Source: The Economic Times, June 08, 2017
MUMBAI: If you buy a soap or a bottle of shampoo this month, chances are it will weigh less than what it did about a month ago.
The difference in weight could be there because of fast-moving consumer goods (FMCG) companies, fearing penalties in case their profits go up after the goods and services tax (GST) comes into force, are adopting innovative price/value strategies to insulate themselves. Under anti-profiteering rules of GST, any company or vendor whose profits jump due to the new tax regime must pass on the benefits to consumers.
So, companies are adopting this temporary measure and would bring the prices back to where they were after GST.
Many FMCG companies, which think their profits might surge due to changes in taxation and new credit mechanisms under GST, are trying to prop up profits now so that after July 1 they can claim that the jump is not due to new taxation.
Contract manufacturers of FMCG companies, company insiders, tax experts and government officials say FMCG companies are adopting two-three strategies to protect themselves against anti-profiteering laws.
One is reducing weight of the products. In this case, a company might change the weight of a shampoo bottle from 180 gram to 175 gram, though its maximum retail price will remain unchanged.
Companies are at liberty to launch new products and pass them as new pack sizes. But the idea is to show a higher profit in the month preceding the introduction of GST.
In the second method, some companies are asking their contract manufacturers to increase their price to company, citing jump in input costs.
“Companies have been asking their vendors to increase the prices so that they can pass it on to customers,” a person with direct knowledge of the matter said, adding, “The companies would then, claim the price increase by their vendors is due to inflation or rise in material costs.”
The third way the companies are going about this is by tweaking formulas of their products.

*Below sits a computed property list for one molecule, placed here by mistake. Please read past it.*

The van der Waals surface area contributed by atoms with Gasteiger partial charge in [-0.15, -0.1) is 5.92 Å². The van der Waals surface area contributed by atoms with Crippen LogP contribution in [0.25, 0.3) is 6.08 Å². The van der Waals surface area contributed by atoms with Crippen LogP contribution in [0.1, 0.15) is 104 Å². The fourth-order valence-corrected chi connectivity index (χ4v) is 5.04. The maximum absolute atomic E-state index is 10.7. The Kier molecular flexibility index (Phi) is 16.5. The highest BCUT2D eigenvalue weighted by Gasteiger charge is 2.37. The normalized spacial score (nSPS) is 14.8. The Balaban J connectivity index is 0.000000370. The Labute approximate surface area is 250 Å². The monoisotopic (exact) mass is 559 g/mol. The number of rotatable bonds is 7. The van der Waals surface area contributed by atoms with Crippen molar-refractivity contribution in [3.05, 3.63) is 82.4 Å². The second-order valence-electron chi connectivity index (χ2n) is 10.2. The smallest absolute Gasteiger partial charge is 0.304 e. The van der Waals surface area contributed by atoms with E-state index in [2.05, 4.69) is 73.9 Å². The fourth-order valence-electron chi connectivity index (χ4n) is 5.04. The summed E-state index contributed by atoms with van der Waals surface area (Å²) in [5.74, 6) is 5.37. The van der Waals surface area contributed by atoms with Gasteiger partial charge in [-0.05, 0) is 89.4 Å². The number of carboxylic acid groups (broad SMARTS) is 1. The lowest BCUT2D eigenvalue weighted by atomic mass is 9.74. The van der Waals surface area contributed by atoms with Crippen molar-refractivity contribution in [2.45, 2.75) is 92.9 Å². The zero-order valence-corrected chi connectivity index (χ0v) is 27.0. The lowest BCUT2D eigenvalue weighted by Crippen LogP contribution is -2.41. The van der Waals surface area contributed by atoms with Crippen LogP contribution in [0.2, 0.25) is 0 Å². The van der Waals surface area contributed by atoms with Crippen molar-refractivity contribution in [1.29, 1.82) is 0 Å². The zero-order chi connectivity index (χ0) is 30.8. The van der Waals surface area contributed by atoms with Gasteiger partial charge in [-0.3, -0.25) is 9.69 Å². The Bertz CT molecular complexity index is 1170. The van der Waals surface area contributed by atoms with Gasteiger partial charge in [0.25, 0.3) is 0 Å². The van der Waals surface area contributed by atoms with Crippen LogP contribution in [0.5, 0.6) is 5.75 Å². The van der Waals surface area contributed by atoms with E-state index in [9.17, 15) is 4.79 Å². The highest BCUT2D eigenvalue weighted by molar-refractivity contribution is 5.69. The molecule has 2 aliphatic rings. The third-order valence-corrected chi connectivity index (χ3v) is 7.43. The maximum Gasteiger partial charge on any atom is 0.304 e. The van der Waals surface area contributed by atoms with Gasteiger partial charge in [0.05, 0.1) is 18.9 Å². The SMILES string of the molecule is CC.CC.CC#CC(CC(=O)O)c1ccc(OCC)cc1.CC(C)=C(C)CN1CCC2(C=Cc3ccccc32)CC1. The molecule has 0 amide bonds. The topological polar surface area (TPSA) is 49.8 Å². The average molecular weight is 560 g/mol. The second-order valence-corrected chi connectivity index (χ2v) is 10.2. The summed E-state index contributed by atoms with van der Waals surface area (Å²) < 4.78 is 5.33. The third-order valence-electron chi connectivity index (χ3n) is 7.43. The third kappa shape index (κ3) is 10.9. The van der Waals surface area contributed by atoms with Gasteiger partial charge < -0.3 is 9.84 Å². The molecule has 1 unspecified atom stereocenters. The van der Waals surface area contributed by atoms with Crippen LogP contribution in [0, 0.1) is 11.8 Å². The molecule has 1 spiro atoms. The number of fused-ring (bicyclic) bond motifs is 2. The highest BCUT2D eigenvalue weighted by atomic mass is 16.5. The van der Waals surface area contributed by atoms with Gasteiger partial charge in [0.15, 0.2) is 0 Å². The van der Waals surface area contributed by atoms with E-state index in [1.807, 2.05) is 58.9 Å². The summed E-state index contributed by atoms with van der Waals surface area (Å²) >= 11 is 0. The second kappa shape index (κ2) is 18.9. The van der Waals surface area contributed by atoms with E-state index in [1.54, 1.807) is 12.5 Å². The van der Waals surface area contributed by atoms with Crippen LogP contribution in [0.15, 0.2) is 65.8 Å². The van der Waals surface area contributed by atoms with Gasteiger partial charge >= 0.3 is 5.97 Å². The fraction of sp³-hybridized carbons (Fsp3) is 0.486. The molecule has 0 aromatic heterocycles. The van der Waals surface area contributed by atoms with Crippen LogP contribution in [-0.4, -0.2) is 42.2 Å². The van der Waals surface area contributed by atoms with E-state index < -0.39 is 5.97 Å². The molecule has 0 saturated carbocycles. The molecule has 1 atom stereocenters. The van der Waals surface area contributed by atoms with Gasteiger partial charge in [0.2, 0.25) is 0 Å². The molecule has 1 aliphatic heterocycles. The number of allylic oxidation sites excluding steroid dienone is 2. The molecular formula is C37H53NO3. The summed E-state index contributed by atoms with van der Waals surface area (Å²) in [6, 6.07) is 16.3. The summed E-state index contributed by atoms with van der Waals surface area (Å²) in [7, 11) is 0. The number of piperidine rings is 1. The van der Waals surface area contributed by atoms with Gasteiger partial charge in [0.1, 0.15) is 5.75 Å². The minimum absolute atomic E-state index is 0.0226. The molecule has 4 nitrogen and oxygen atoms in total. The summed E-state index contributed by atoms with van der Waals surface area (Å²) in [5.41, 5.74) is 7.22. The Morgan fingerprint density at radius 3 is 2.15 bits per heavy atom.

“Vendors have been asked to dilute some of the products, such as shampoos and body wash,” another person in the know said, adding that changing product composition is also aimed at reducing the cost.
Most of the companies, including HUL, P&G and Marico, have increased their prices across most categories in the past couple of months or are looking to do so this month. These companies, however, attribute the price rise to inflation and an increase in input costs.
A revenue official based in Mumbai said that changes in product sizes and the composition also pose a problem for the government.
“If there is a jump in profits from a product (after GST), the company can say it’s not an apple-to-apple comparison because the size and composition of the product is different,” he said.
The key objective in all the strategies adopted by FMCG companies is to increase the profits in June. This is mainly because if the profits jump after July, it cannot be attributed to GST.
Industry trackers say it would be anyway tough for the government to go about with anti-profiteering.
Also, experts say about 80% of industries in India do not indulge in cartelisation, and therefore the competition will ensure they pass on the benefits to consumers. Companies also fear that any increase in profits due to reasons other than GST may also be construed as anti-profiteering, say experts.
“The anti-profiteering legislation has been drafted in a very wide manner, which may give rise to misinterpretations and disputes with businesses. Any change in prices or profitability may not be due to tax rate reduction or increase in input-tax credits, and there are several other factors which could potentially be misread by tax authorities,” said MS Mani, senior director, Deloitte Haskins & Sells.